S.C. House Minority Leader Todd Rutherford says a U.S. Supreme Court decision Monday allowing states to legalize sports gambling couldn't have come at a worse time.
The S.C. House representative from Columbia sponsored a bill in the Legislature this past session that, he said, would have put South Carolina in position to take advantage of the ruling that came down Monday.
By amending the state Constitution, Rutherford's bill would have allowed legalized betting on horse racing and professional sports, among other forms of gambling, as a way to raise more revenue for the state.
But Monday, only days after the S.C. Legislature adjourned for the year, the Supreme Court struck down a 1992 law that barred most states from having sports betting. That timing means that South Carolina's Legislature won't have a chance to take up Rutherford's bill again until January.
Rutherford, D-Richland, worries other states will rush to pass their own gambling laws in the meantime, getting a jump on the Palmetto State.
"The money is too huge for states to ignore it," he said.
John Grady, an assistant professor of sports entertainment management at the University of South Carolina, said there won't be a shortage of states looking to cash in on the court's decision. The case reached the high court after New Jersey passed its own gambling law, allowing sports gambling, in 2011.
"States will rush to legalize it. New Jersey could do it within weeks," Grady said. "There are about 20 states ready with legislation to put in place."
But those states already have some form of legalized gambling, unlike South Carolina, where only the lottery is legal and anti-gambling laws, dating back to colonial times, historically have been so strict, it has been difficult for charities to hold raffles.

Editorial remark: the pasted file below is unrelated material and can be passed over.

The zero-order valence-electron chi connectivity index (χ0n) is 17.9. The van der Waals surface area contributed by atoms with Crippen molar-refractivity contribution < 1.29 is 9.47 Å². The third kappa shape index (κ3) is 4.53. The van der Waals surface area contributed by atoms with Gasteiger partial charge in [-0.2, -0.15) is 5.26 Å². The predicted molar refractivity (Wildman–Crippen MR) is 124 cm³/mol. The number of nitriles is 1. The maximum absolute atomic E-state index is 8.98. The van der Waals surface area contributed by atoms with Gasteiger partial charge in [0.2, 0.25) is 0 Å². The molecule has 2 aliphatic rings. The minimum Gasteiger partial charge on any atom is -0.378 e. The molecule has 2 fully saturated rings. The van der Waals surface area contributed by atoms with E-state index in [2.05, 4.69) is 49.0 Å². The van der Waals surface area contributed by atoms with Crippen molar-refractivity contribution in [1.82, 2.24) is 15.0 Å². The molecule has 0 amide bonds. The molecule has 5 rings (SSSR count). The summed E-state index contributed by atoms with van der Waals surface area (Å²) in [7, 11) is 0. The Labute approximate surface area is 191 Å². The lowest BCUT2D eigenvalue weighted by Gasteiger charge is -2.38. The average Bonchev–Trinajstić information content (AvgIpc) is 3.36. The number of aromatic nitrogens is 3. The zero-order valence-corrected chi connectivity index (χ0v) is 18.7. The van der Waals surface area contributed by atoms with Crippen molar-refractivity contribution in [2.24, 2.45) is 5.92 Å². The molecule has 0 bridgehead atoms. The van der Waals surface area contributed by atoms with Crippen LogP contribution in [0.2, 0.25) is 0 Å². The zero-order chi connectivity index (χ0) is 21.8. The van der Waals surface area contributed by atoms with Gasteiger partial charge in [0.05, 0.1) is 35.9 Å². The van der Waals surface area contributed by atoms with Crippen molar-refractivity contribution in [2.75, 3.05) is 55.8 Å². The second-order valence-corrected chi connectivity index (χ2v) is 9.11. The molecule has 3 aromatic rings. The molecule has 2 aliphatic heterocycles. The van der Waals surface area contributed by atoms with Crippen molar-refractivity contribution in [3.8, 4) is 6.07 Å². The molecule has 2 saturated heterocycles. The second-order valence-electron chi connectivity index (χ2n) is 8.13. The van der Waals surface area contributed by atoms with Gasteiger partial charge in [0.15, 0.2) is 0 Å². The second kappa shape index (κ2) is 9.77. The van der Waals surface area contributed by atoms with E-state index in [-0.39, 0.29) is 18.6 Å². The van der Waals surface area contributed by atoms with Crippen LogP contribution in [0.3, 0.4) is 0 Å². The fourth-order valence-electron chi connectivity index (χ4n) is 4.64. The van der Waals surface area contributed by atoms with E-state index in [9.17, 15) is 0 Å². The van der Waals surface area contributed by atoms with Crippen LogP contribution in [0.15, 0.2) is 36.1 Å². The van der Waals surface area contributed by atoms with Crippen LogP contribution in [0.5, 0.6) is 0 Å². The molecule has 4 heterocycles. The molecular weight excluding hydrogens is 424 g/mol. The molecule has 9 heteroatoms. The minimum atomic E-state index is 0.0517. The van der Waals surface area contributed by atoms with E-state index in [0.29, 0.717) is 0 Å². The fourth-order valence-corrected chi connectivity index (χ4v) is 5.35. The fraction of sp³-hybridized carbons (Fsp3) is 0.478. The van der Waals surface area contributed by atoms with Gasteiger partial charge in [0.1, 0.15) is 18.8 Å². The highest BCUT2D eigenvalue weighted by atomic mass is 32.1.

"The first states to do it will be more embracing of gambling," Grady said. "South Carolina will wait and see how they do."
Timing isn't the only hurdle to legalized sports gambling in South Carolina.
S.C. Senate Majority Leader Shane Massey, R-Edgefield, said he expects there to be "a healthy dose of skepticism" toward any new gambling measures when the Legislature returns to Columbia next January for its regular session.
(Legislators are scheduled to return to Columbia later this month and in June, but only to consider particular topics, not proposals — like Rutherford's — that have yet to be acted on.)
"We don't want to accidentally legalize video poker, which is how it was legalized in the first place," Massey said, who supports the Supreme Court's ruling allowing states to set their own sports gaming rules. "If there will be any attempt to authorize additional gambling, I think it will be received suspiciously."
Legalizing sports betting in South Carolina will be difficult, said Sen. Tom Davis, R-Beaufort, who wrote legislation in 2014 to specify that private card games are not illegal under state law.
"If the struggle I had in 2014 to legalize social, non-betting games is any indication, those seeking to legalize sports betting in our state have a tough row to hoe," Davis said.
Sports betting could be offered in 32 states within five years, a firm that tracks gambling legislation predicts.
That firm, Eilers & Krejcik Gaming, predicts North Carolina will be one of those states, followed, a couple of years later, by Georgia. South Carolina might never permit the gambling, Eilers & Kerjcik said.
But Rutherford thinks delaying legalizing sports betting in South Carolina would be a mistake, saying the state could make billions from legalized gambling.
"I've been to Camden for the Carolina Cup, and everybody is betting," he said. "Anybody who is still leery at this point should be thrown out of office."